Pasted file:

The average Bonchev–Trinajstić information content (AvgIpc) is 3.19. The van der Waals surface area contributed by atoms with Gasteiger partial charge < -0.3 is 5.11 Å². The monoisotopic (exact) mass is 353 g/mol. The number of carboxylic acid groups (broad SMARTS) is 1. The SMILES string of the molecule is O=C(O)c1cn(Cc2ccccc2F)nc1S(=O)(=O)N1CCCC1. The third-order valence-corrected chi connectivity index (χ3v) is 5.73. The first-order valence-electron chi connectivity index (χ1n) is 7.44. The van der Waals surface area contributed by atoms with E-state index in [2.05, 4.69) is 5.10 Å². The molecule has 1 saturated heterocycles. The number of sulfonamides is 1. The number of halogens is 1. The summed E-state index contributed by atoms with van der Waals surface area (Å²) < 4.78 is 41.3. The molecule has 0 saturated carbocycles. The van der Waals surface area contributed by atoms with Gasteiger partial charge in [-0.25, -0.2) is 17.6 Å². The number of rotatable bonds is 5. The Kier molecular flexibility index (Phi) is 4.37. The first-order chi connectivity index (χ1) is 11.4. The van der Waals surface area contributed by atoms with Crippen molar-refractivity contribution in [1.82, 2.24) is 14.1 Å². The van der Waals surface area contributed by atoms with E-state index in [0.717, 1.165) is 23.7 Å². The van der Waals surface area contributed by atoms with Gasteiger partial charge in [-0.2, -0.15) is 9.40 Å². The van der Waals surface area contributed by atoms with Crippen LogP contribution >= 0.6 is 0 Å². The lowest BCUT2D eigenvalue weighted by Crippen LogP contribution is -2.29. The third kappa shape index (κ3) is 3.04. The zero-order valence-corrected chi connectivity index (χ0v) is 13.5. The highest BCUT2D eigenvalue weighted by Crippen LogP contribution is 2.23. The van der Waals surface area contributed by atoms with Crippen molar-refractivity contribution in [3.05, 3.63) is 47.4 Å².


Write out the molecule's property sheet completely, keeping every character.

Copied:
The average Bonchev–Trinajstić information content (AvgIpc) is 3.19. The van der Waals surface area contributed by atoms with Gasteiger partial charge < -0.3 is 5.11 Å². The monoisotopic (exact) mass is 353 g/mol. The number of carboxylic acid groups (broad SMARTS) is 1. The SMILES string of the molecule is O=C(O)c1cn(Cc2ccccc2F)nc1S(=O)(=O)N1CCCC1. The third-order valence-corrected chi connectivity index (χ3v) is 5.73. The first-order valence-electron chi connectivity index (χ1n) is 7.44. The van der Waals surface area contributed by atoms with E-state index in [2.05, 4.69) is 5.10 Å². The molecule has 1 saturated heterocycles. The number of sulfonamides is 1. The number of halogens is 1. The summed E-state index contributed by atoms with van der Waals surface area (Å²) < 4.78 is 41.3. The molecule has 0 saturated carbocycles. The van der Waals surface area contributed by atoms with Gasteiger partial charge in [-0.25, -0.2) is 17.6 Å². The number of rotatable bonds is 5. The Kier molecular flexibility index (Phi) is 4.37. The first-order chi connectivity index (χ1) is 11.4. The van der Waals surface area contributed by atoms with Crippen molar-refractivity contribution in [1.82, 2.24) is 14.1 Å². The van der Waals surface area contributed by atoms with E-state index in [0.717, 1.165) is 23.7 Å². The van der Waals surface area contributed by atoms with Gasteiger partial charge in [-0.2, -0.15) is 9.40 Å². The van der Waals surface area contributed by atoms with Crippen LogP contribution >= 0.6 is 0 Å². The lowest BCUT2D eigenvalue weighted by Crippen LogP contribution is -2.29. The third kappa shape index (κ3) is 3.04. The zero-order valence-corrected chi connectivity index (χ0v) is 13.5. The highest BCUT2D eigenvalue weighted by Crippen LogP contribution is 2.23. The van der Waals surface area contributed by atoms with Crippen molar-refractivity contribution in [3.05, 3.63) is 47.4 Å².